Tuesday in Lhasa, continued ... 10/13/15

I don't know why I pictured Lhasa as a small town, because it isn't, having grown to a population of over 200,000 people.  But Lhasa is one of those places you dream about, with a spiritual and cultural history that spans more than a thousand years, yet still it seems mysterious and remote.

After lunch on Tuesday, our group popped into the bus to make a brief tour of Norbulingka, the summer palace of the Dalai Lama.  Norbulingka means "Treasure Park" in Tibetan, and the beautiful grounds cover a sizable 89 acres.  The palace was built in 1755 and served as the traditional summer residence of the successive Dalai Lamas from the 1780's up till the 14th Dalai Lama's exile in 1959.  It's located not far from the Potala Palace and was recognized in 2001 as a UNESCO World Heritage Site as part of the Historic Ensemble of the Potala Palace. 

Kalsang Podrang, named after the Seventh Dalai Lama, is a three-story palace with halls for worshipping Buddha, bedrooms, reading rooms and sanctuaries.

Tibetan architecture is unique and fascinating.

I doubt you could find a  more compatible, congenial group than ours above.  For almost three weeks, we had a great good time together.  L-R:  Jimmy, me, Mary, Bob, Irwin, Bernice, Sheila, Alice, Richard, Joanne, and Marilyn.

We kept up a fairly fast pace.  I thought I'd be doing the right thing by wearing a skirt over my tights (you know, respectful in a sanctuary), but I was told a skirt was inappropriate.  Pants or a skirt down to the ankle is the acceptable dress.  Okay.

* * * * *

The next morning (Wednesday, 10/14), after nine hours of perfectly sound sleep, Jimmy and I awoke at 5am, showered, got dressed and went for a look-see around town before breakfast.  We donned warm clothes because the temp was only in the 40's.  Streetlights were still on when we left our hotel.  The two people dressed in orange are workers who use homemade brushes to sweep the streets and walkways.  Below is the DeKang Hotel.

As we moseyed along, it seemed like half the population was walking in a clockwise direction on walkways and alleys, most with whirling prayer wheels or telling their beads, and apparently they do this every morning. Unfortunately we were walking counter-clockwise, but managed to stay out of the way.  We were, however, conspicuous as you might imagine.  Smiles go a long way when you're out of sync.  East meets West in the photo above.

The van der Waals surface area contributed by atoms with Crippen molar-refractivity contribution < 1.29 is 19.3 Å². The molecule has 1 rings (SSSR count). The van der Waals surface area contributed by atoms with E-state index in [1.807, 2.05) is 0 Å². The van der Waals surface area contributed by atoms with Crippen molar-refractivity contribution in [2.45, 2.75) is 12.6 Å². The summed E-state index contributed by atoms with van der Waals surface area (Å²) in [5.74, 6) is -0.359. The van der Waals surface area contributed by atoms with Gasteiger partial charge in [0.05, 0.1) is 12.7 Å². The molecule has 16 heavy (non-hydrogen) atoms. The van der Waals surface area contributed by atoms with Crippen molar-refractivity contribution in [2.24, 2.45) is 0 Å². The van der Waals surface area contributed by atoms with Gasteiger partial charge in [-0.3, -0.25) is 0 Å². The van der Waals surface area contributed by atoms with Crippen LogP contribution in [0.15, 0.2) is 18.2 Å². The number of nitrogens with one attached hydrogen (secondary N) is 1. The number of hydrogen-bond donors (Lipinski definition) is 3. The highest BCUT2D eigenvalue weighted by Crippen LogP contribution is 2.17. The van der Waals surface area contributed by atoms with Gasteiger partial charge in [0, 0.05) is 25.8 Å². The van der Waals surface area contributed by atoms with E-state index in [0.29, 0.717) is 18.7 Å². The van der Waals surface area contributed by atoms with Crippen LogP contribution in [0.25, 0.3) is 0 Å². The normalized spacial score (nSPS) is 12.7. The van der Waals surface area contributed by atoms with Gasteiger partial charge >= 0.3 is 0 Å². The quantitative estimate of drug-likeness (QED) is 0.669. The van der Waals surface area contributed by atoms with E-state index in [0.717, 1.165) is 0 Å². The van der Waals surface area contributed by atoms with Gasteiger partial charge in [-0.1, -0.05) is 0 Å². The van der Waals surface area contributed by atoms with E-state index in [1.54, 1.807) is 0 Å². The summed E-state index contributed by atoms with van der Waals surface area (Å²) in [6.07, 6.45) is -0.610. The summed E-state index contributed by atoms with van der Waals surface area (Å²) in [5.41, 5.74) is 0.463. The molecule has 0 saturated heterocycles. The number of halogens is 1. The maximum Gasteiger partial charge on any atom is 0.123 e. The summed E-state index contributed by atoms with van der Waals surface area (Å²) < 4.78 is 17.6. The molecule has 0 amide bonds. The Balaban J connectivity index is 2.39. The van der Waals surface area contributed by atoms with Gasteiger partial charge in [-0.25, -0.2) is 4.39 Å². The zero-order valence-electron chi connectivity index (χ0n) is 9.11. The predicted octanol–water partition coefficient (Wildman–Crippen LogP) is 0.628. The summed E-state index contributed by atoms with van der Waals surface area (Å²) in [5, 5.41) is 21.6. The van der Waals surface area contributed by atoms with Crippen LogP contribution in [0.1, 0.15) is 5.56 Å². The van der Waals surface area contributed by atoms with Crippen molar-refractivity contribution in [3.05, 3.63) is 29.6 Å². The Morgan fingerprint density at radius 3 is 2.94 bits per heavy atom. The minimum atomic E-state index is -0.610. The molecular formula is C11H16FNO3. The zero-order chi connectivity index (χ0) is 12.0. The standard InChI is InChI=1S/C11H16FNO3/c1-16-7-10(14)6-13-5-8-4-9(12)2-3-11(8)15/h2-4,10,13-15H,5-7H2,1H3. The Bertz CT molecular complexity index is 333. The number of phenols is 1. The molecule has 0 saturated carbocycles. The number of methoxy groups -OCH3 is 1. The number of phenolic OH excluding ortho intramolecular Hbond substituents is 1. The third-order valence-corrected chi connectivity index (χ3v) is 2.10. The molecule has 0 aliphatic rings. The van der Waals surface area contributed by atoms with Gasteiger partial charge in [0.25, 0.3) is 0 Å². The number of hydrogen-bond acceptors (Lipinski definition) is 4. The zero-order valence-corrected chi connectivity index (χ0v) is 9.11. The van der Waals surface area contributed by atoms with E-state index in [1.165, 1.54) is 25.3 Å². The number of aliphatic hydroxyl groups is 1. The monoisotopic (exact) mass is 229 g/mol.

When Jimmy and I saw a Samsung store, we stopped in and carried on a comical sign-language conversation with the two cute young people above that managed to go nowhere, since none of us spoke the other's language ... about why my phone (which was supposed to be working) wasn't.  This picture was how we left it.  Fact is, none of our electronic gadgets worked for the five days we were in China/Tibet.  So, we put them all away.  No problem.

We were back at the hotel for our buffet breakfast at 8am.  At 9:30 we'll board "the bus" for an unforgettable experience.  Tomorrow.


  1. I really like the traditional architecture.

  2. The difference in cultures is so very interesting to me.

  3. Too bad someone didn't give you a heads up before you went out! Looks like a lovely group of people you were lucky enough to find, although I would imagine that most people who would choose a trip like this might be a thoughtful, intellectual bunch.

  4. Like-minded travelers - perfect! And what a beautiful place! So pleasing to the eyes.....

  5. Nice that you had a congenial group -- and a small one, too. I love that unique and colorful architecture. I see the Tibetans are into the "V" sign as well -- we first noticed this practice when we encountered Asian tourists in Banff many years ago.


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